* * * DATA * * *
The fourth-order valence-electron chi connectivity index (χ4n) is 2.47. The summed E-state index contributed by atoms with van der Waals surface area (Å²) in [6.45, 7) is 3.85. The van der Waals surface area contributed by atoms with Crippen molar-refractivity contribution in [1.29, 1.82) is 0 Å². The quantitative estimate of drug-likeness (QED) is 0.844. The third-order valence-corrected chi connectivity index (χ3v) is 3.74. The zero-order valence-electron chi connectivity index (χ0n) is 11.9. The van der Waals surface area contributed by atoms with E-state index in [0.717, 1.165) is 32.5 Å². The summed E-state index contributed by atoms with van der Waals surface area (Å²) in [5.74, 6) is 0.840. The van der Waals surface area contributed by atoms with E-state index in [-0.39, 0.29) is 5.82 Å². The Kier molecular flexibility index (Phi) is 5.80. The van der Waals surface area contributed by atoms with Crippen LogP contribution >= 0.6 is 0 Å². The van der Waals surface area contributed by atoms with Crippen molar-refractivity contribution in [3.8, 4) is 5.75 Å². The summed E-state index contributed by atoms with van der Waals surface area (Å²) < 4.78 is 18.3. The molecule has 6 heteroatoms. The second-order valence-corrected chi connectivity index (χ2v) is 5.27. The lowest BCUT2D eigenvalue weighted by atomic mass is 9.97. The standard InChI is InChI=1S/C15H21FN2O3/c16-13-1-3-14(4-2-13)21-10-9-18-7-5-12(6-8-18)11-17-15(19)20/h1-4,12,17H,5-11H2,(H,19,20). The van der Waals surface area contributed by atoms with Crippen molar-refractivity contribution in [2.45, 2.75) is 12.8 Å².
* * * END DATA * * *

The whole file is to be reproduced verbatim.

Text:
The fourth-order valence-electron chi connectivity index (χ4n) is 2.47. The summed E-state index contributed by atoms with van der Waals surface area (Å²) in [6.45, 7) is 3.85. The van der Waals surface area contributed by atoms with Crippen molar-refractivity contribution in [1.29, 1.82) is 0 Å². The quantitative estimate of drug-likeness (QED) is 0.844. The third-order valence-corrected chi connectivity index (χ3v) is 3.74. The zero-order valence-electron chi connectivity index (χ0n) is 11.9. The van der Waals surface area contributed by atoms with E-state index in [0.717, 1.165) is 32.5 Å². The summed E-state index contributed by atoms with van der Waals surface area (Å²) in [5.74, 6) is 0.840. The van der Waals surface area contributed by atoms with E-state index in [-0.39, 0.29) is 5.82 Å². The Kier molecular flexibility index (Phi) is 5.80. The van der Waals surface area contributed by atoms with Crippen LogP contribution >= 0.6 is 0 Å². The van der Waals surface area contributed by atoms with Crippen molar-refractivity contribution in [3.8, 4) is 5.75 Å². The summed E-state index contributed by atoms with van der Waals surface area (Å²) < 4.78 is 18.3. The molecule has 6 heteroatoms. The second-order valence-corrected chi connectivity index (χ2v) is 5.27. The lowest BCUT2D eigenvalue weighted by atomic mass is 9.97. The standard InChI is InChI=1S/C15H21FN2O3/c16-13-1-3-14(4-2-13)21-10-9-18-7-5-12(6-8-18)11-17-15(19)20/h1-4,12,17H,5-11H2,(H,19,20). The van der Waals surface area contributed by atoms with Crippen molar-refractivity contribution in [2.45, 2.75) is 12.8 Å².